University of Missouri Extension

IPM1019, New February 2003

Caterpillars in Your Yard and Garden

Eight-spotted forester

Cutworms, armyworms, underwings and dagger moths

Link to Caterpillars in Your Yard and Garden Eight-spotted forester caterpillars (Alypia octomaculata) are present from spring to early fall. They produce one to two generations per year.
 

The body color of full-grown caterpillars consists of transverse, alternating narrow black and white lines. On each abdominal segment there is also a wider orange band. Associated with these orange bands are numerous, small black tubercles from which arises a single, long white hair. The head is orange with black spots. Host plants are grape and Virginia creeper.

About the family

Noctuidae is the largest family in the order Lepidoptera. The body of the caterpillars ranges from smooth with very little hair to clothed with short or long hairs; coloration varies from dull-colored to bright stripes or patches to cryptic. Although many species are found feeding on the foliage of forest or shade trees, they are not considered serious pests. However, several species are damaging to many field, vegetable and fruit crops.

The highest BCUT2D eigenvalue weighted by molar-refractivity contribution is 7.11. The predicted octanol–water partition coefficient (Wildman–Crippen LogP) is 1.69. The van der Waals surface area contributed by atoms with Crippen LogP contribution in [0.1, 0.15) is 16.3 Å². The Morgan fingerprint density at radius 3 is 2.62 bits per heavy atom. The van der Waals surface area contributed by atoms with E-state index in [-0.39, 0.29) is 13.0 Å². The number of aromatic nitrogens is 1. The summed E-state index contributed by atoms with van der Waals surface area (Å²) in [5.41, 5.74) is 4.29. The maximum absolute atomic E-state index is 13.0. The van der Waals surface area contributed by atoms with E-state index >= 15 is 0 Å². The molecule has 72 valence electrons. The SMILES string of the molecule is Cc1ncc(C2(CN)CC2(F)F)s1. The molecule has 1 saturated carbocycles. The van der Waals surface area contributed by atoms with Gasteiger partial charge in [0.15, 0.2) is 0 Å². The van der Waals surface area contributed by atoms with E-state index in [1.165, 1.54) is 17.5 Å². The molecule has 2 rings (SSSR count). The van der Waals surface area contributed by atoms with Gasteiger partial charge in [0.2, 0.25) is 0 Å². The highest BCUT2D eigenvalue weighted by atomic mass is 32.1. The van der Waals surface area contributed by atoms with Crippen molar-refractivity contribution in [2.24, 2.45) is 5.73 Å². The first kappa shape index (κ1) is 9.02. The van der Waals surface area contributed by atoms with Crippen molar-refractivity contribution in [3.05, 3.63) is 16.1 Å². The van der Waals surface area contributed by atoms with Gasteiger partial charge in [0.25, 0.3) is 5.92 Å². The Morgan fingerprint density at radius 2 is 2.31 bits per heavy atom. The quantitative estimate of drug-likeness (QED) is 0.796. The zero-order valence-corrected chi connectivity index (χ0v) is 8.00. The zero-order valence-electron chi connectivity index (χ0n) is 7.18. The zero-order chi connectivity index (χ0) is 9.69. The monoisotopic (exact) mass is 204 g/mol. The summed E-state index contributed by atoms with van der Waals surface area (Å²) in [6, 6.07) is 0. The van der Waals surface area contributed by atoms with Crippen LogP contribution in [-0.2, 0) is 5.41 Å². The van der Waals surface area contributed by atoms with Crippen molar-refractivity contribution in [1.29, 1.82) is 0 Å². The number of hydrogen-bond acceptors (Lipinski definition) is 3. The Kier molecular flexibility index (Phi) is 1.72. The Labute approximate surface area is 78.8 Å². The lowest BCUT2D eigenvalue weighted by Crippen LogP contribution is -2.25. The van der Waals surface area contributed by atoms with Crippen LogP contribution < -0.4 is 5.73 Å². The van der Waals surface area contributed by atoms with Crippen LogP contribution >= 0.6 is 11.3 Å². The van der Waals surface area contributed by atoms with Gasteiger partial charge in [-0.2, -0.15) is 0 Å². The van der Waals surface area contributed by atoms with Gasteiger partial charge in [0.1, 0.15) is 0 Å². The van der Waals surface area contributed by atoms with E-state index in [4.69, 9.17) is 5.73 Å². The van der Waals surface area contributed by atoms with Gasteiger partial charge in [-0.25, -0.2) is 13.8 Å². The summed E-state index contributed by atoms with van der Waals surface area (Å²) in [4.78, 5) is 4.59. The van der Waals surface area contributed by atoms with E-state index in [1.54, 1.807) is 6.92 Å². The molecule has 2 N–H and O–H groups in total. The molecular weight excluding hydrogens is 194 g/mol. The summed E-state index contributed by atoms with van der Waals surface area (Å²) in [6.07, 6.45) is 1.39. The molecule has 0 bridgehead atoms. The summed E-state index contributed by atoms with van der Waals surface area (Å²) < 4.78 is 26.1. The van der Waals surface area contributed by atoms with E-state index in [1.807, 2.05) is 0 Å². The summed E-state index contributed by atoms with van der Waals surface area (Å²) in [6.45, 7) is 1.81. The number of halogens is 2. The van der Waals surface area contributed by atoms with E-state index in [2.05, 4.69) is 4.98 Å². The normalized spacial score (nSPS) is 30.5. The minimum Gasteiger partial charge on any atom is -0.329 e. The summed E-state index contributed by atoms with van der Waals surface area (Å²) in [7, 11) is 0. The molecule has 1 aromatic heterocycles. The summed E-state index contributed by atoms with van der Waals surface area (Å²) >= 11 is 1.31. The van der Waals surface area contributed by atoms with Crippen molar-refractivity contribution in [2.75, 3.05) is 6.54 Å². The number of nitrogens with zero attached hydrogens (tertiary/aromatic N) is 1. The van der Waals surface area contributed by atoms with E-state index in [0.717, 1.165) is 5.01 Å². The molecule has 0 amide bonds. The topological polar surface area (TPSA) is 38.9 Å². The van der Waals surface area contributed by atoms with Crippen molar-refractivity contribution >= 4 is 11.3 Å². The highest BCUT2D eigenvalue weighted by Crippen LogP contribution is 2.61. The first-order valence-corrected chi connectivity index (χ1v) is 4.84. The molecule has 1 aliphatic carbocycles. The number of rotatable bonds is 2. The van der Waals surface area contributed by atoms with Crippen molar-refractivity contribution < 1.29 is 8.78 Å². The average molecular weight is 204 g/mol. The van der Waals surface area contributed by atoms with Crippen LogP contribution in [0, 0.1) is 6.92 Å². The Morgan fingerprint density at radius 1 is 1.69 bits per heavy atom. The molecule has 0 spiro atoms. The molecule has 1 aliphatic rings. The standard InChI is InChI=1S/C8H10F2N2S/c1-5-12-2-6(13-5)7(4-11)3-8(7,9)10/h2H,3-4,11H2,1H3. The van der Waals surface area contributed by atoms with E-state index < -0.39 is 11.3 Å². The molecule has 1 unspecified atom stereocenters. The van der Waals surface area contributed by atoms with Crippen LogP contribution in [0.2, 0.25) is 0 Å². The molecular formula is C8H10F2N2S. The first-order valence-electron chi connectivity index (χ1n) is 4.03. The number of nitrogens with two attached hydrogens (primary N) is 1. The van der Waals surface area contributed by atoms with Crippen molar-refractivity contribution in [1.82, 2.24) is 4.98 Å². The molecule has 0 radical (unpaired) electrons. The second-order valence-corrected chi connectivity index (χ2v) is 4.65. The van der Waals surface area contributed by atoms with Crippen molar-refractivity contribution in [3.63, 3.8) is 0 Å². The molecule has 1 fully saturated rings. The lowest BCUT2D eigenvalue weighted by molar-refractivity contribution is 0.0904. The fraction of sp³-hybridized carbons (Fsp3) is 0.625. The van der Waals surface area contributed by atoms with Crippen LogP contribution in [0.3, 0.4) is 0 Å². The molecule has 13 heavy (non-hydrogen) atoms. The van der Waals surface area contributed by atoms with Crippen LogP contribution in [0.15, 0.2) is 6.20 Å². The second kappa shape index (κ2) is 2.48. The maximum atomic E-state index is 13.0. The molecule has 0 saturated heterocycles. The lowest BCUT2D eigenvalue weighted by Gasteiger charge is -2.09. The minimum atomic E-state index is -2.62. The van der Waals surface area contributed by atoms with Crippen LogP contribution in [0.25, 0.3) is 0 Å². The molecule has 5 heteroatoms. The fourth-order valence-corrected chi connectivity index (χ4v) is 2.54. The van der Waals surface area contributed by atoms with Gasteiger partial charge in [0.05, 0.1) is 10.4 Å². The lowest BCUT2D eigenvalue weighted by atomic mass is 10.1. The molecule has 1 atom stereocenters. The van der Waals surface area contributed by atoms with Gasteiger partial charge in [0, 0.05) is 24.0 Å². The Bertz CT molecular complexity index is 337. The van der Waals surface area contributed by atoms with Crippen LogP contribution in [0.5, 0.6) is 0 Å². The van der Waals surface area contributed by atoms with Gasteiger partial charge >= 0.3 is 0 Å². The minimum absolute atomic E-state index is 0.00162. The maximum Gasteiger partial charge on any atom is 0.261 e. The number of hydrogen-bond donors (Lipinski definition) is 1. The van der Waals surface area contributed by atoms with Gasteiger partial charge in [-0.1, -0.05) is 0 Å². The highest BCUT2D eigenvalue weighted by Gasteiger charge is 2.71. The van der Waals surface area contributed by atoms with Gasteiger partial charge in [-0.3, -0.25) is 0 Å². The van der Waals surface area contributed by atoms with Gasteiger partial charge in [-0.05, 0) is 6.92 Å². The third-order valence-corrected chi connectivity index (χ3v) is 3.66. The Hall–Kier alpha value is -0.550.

Wild thing
 

IPM1019 Caterpillars in Your Yard and Garden | University of Missouri Extension

Order publications online at http://extension.missouri.edu/explore/shop/ or call toll-free 800-292-0969.

University of Missouri Extension - print indicia